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Bruce A. Berkowitz, Robin Roberts, Dennis J. Goebel, Hongmei Luan; Noninvasive and Simultaneous Imaging of Layer-Specific Retinal Functional Adaptation by Manganese-Enhanced MRI. Invest. Ophthalmol. Vis. Sci. 2006;47(6):2668-2674. doi: https://doi.org/10.1167/iovs.05-1588.
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purpose. To test the hypothesis that high-resolution (23.4 μm intraretinal resolution) manganese-enhanced magnetic resonance imaging (MEMRI) can be used to noninvasively and simultaneously record from distinct layers of the rat retina cellular demand for ions associated with functional adaptation.
methods. In control rats, high-resolution images were collected with or without systemic injection of MnCl2 during light or dark adaptation; inner and outer retinal signal intensities were compared. In separate experiments, 1 month after systemic administration of MnCl2 to awake dark-adapted control rats, possible toxic effects of Mn2+ on ocular health were assessed with the use of the following metrics: retinal layer thickness, intraocular pressure, and blood retinal barrier integrity.
result. In nonmanganese-injected rats, the signal intensity difference between light and dark states for inner and outer retina was not significantly different (P > 0.05). In contrast, after manganese administration, the change in outer retinal signal intensity under light/dark conditions was significantly greater than that of inner retina. At 1 month after MnCl2 injection, comparisons with controls revealed no evidence for deleterious ocular health effects as assessed by whole and inner retinal thickness, intraocular pressure, and blood retinal barrier integrity.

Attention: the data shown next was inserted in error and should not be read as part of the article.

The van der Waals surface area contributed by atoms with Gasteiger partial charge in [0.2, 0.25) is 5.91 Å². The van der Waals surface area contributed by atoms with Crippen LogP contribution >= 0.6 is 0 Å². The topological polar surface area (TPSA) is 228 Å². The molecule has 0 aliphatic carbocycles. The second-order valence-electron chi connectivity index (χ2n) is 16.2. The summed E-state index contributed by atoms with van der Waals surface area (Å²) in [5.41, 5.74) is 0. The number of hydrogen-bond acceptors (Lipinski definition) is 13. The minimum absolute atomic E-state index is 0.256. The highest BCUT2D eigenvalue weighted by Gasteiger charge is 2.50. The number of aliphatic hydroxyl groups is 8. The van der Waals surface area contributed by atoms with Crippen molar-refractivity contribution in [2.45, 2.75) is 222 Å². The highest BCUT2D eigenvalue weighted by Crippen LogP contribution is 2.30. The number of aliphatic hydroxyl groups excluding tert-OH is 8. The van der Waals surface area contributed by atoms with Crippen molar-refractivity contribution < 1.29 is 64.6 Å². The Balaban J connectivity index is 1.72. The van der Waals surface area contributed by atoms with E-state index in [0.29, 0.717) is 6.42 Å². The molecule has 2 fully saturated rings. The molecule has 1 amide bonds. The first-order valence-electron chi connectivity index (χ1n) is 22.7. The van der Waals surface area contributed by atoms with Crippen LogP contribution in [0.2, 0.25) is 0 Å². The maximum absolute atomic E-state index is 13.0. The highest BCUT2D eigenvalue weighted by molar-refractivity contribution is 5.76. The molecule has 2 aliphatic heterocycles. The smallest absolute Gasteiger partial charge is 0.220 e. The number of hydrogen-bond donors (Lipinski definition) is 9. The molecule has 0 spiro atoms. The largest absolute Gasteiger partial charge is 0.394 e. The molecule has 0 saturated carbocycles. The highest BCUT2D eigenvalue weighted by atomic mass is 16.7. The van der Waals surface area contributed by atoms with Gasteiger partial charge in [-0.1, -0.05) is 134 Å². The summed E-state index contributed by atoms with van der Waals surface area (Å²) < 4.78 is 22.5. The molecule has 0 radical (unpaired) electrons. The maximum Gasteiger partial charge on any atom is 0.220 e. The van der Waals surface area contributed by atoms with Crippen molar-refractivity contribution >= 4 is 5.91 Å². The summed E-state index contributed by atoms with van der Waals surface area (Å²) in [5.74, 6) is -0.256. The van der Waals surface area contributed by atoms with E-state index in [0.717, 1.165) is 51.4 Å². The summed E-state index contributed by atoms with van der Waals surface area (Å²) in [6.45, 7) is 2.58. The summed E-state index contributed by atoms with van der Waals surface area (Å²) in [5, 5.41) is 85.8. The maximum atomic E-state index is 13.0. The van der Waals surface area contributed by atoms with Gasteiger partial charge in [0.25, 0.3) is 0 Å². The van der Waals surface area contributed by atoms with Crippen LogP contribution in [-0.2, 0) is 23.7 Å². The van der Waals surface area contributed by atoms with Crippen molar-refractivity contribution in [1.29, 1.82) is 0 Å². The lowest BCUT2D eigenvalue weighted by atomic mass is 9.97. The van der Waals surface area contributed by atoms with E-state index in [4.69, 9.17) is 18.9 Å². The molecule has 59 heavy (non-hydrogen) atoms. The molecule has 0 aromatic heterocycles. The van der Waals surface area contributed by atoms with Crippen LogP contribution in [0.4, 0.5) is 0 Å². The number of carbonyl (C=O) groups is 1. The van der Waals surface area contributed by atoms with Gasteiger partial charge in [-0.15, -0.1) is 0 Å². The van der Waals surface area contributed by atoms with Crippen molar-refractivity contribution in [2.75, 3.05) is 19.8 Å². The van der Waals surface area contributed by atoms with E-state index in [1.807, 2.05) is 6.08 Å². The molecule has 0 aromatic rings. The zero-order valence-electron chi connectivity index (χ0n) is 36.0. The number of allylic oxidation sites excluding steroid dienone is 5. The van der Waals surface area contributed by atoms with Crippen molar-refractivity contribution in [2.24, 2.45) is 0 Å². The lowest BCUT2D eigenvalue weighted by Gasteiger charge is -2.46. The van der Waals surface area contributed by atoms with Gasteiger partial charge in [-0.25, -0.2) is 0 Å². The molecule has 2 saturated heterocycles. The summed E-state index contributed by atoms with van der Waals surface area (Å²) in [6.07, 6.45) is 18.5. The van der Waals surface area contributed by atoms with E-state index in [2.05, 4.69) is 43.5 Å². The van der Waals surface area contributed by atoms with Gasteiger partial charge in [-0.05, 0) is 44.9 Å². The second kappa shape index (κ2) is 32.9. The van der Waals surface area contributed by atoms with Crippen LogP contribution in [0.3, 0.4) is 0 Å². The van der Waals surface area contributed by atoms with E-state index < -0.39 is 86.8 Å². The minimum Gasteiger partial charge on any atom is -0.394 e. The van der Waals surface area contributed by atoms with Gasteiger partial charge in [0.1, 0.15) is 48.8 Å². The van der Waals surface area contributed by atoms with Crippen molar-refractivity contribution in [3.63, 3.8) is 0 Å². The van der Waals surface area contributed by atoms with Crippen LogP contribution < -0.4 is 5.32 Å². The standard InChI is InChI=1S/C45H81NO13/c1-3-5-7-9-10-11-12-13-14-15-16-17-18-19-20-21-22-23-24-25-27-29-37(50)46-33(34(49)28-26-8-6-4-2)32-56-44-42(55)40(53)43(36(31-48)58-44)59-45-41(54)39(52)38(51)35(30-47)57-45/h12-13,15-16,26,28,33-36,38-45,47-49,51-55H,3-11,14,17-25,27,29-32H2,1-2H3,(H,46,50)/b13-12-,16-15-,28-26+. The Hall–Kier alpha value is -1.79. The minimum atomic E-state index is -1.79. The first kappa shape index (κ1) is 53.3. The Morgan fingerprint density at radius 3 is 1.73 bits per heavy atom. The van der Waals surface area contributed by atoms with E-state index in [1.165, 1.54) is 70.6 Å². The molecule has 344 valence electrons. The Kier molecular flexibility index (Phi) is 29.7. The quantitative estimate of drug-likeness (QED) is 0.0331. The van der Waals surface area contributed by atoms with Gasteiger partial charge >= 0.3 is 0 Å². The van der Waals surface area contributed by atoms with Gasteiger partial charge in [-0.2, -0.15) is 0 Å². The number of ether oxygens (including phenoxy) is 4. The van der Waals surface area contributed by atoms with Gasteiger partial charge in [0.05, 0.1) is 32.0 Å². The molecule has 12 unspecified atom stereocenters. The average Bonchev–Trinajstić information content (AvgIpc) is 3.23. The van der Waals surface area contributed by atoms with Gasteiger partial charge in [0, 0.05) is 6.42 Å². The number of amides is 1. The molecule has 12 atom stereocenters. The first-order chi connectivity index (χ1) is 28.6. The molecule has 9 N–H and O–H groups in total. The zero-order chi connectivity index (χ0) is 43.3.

conclusions. The present MEMRI examination was a safe (i.e., nontoxic) and relatively straightforward procedure that appeared to robustly reflect layer-specific retinal ion demand that correlates with normal retinal physiology responses associated with light and dark visual processing. Comprehensive MEMRI measures of retinal ion demand may be envisioned in a range of animal models for the study of normal development and aging.
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